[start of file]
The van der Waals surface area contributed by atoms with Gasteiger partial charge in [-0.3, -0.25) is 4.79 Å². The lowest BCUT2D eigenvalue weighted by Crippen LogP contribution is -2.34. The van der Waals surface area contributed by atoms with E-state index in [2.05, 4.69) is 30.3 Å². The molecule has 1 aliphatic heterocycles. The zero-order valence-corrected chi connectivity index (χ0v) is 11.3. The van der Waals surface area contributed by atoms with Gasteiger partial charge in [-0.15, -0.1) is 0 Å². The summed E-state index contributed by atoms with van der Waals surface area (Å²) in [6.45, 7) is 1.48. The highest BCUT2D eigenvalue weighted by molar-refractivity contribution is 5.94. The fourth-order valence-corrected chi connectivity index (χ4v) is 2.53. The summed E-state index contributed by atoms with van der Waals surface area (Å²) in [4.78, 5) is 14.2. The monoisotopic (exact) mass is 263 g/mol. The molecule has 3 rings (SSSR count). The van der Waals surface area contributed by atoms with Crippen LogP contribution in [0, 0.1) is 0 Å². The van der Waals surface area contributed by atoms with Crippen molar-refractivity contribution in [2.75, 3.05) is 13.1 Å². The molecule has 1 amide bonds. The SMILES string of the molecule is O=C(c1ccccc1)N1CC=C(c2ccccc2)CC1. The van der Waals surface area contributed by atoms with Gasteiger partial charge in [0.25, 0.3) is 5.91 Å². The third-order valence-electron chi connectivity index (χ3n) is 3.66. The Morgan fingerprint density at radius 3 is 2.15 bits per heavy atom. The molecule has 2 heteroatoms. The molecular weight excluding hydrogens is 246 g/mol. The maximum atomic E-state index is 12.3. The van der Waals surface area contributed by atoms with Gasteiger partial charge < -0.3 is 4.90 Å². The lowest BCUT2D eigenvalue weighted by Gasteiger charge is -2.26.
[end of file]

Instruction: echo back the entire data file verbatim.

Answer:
The van der Waals surface area contributed by atoms with Gasteiger partial charge in [-0.3, -0.25) is 4.79 Å². The lowest BCUT2D eigenvalue weighted by Crippen LogP contribution is -2.34. The van der Waals surface area contributed by atoms with E-state index in [2.05, 4.69) is 30.3 Å². The molecule has 1 aliphatic heterocycles. The zero-order valence-corrected chi connectivity index (χ0v) is 11.3. The van der Waals surface area contributed by atoms with Gasteiger partial charge in [-0.15, -0.1) is 0 Å². The summed E-state index contributed by atoms with van der Waals surface area (Å²) in [6.45, 7) is 1.48. The highest BCUT2D eigenvalue weighted by molar-refractivity contribution is 5.94. The fourth-order valence-corrected chi connectivity index (χ4v) is 2.53. The summed E-state index contributed by atoms with van der Waals surface area (Å²) in [4.78, 5) is 14.2. The monoisotopic (exact) mass is 263 g/mol. The molecule has 3 rings (SSSR count). The van der Waals surface area contributed by atoms with Crippen LogP contribution in [0, 0.1) is 0 Å². The van der Waals surface area contributed by atoms with Crippen molar-refractivity contribution in [2.75, 3.05) is 13.1 Å². The molecule has 1 amide bonds. The SMILES string of the molecule is O=C(c1ccccc1)N1CC=C(c2ccccc2)CC1. The van der Waals surface area contributed by atoms with Gasteiger partial charge in [0.25, 0.3) is 5.91 Å². The third-order valence-electron chi connectivity index (χ3n) is 3.66. The Morgan fingerprint density at radius 3 is 2.15 bits per heavy atom. The molecule has 2 heteroatoms. The molecular weight excluding hydrogens is 246 g/mol. The maximum atomic E-state index is 12.3. The van der Waals surface area contributed by atoms with Gasteiger partial charge < -0.3 is 4.90 Å². The lowest BCUT2D eigenvalue weighted by Gasteiger charge is -2.26.